Difference between revisions of "Relational databases"

From MAPH09_2
Jump to: navigation, search
(Activity)
(Activity)
Line 40: Line 40:
  
 
1. Have a look at http://www.loc.gov/rr/print/coll/251_fen.html
 
1. Have a look at http://www.loc.gov/rr/print/coll/251_fen.html
Some of these images are referred to in the letters. Build a simple E-R diagram of your Fenton Letters database then build another table in Base to hold images and a description of them, so that one letter can link to more than one image. Identify the primary and foreign keys - be prepared to explain the difference between these.
+
Some of these images are referred to in the letters. Build a simple E-R diagram of your Fenton Letters database then build and populate another table in Base to hold images and a description of them, so that one letter can link to more than one image. Identify the primary and foreign keys - be prepared to explain the difference between these. Use the thumbnails from the Library of Congress site.
  
 
2. Take a look at http://erps.dmu.ac.uk.
 
2. Take a look at http://erps.dmu.ac.uk.

Revision as of 16:00, 3 November 2009

Erpshome.jpg

Required reading

Geekgirls.com databases: Database design from scratch. Step by step guides to designing and building databases including tutorials and exercises [1].

The guidance notes on Base: http://documentation.openoffice.org/manuals/userguide3/0108GS3-GettingStartedWithBase.pdf

This next reference refers to 'normalisation' http://www.island-data.com/downloads/papers/normalization.html. Read down to and including 'First Normal Form'.

Please read the first few paragraphs to understand what this is and why it is so important in relational database systems.

The 'Entity-Relationship' model is the first thing to build when designing a database: please read this short introduction (down to 'Diagramming conventions') http://en.wikipedia.org/wiki/E-R_diagram

Introduction

So far we have been working with a small, simple data set but useful research resources are often larger and more complex than this. See for example the Correspondence of William Henry Fox Talbot at http://foxtalbot.dmu.ac.uk or Exhibitions of the Royal Photographic Society Web site at http://erps.dmu.ac.uk. Collections like these are more difficult to manage in a single table and it's much harder to sort through all the information they contain to find what you are looking for or to see connections between different bits without some additional help. In this session you will learn how to use "relational" databases to manage large/complex sets of information and you will have the opportunity to model a small relational database.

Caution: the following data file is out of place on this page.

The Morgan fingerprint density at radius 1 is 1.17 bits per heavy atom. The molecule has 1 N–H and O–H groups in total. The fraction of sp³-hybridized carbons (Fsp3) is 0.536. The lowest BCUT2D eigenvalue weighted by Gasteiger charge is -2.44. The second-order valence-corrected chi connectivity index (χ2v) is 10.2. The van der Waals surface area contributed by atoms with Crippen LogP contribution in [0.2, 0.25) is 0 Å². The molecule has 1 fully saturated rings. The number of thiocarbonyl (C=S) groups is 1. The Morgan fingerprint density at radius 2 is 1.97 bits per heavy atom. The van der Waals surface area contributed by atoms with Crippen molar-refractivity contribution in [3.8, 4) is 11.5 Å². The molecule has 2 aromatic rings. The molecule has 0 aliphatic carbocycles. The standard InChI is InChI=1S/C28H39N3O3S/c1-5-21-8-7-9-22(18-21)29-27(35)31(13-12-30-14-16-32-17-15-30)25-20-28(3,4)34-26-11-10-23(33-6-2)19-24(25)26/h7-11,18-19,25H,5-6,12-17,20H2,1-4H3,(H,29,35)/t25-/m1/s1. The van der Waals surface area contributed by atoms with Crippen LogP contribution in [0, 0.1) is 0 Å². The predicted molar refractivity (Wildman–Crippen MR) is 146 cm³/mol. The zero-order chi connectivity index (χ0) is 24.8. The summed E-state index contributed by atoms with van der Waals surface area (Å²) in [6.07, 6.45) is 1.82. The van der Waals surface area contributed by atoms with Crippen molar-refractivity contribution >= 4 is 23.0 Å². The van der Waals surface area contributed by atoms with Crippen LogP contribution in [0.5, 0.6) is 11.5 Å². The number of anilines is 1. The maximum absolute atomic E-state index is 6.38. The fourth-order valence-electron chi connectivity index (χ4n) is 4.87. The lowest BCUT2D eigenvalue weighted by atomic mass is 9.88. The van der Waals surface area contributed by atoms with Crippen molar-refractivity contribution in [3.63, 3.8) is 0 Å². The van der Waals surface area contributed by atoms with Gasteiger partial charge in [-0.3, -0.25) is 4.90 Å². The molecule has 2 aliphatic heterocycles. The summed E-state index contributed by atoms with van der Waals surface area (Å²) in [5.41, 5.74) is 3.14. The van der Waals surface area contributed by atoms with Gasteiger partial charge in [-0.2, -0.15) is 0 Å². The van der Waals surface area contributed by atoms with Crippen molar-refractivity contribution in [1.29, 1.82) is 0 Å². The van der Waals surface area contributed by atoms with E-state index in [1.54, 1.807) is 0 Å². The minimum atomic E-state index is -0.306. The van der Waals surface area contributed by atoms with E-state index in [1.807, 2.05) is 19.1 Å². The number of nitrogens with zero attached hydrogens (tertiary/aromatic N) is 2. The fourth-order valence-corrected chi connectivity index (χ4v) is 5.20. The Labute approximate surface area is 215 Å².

Learning outcomes

By the end of this session you will be able to:

Explain the differences betwen "flat" and "relational" databases.

Break a set of information down into distinct "entities" and justify your decisions. If you use iTunes you can look at the song information and explain how you might make a relational database from it.

Create a diagram that illustrates the relationships between the different "entities" in your data.

Use the diagram to construct a set of interlinked tables.


To help you learn how to do this you have access to the Geekgirls.com databases tutorials dealing with: Database design from scratch [2].

Activity

1. Have a look at http://www.loc.gov/rr/print/coll/251_fen.html Some of these images are referred to in the letters. Build a simple E-R diagram of your Fenton Letters database then build and populate another table in Base to hold images and a description of them, so that one letter can link to more than one image. Identify the primary and foreign keys - be prepared to explain the difference between these. Use the thumbnails from the Library of Congress site.

2. Take a look at http://erps.dmu.ac.uk.

Examine this site and develop the E-R diagrams for each of the main components (exhibits, exhibitions, judges and exhibitors). Be as comprehensive as possible regarding the attributes of any entities you identify.

Select 2 of the main entities and describe the database tables diagrammatically. Identify primary and foreign keys.

Seminar preparation

Prepare a brief presentation (maximum 5 wiki pages or Powerpoint slides, not counting references) on what you have done and what you have learned from this session.


Follow this link to the Photography Resources in a Digital Age Contents page to return to the module contents.

Back to the MA: Photographic History Main Page to return to the Course contents.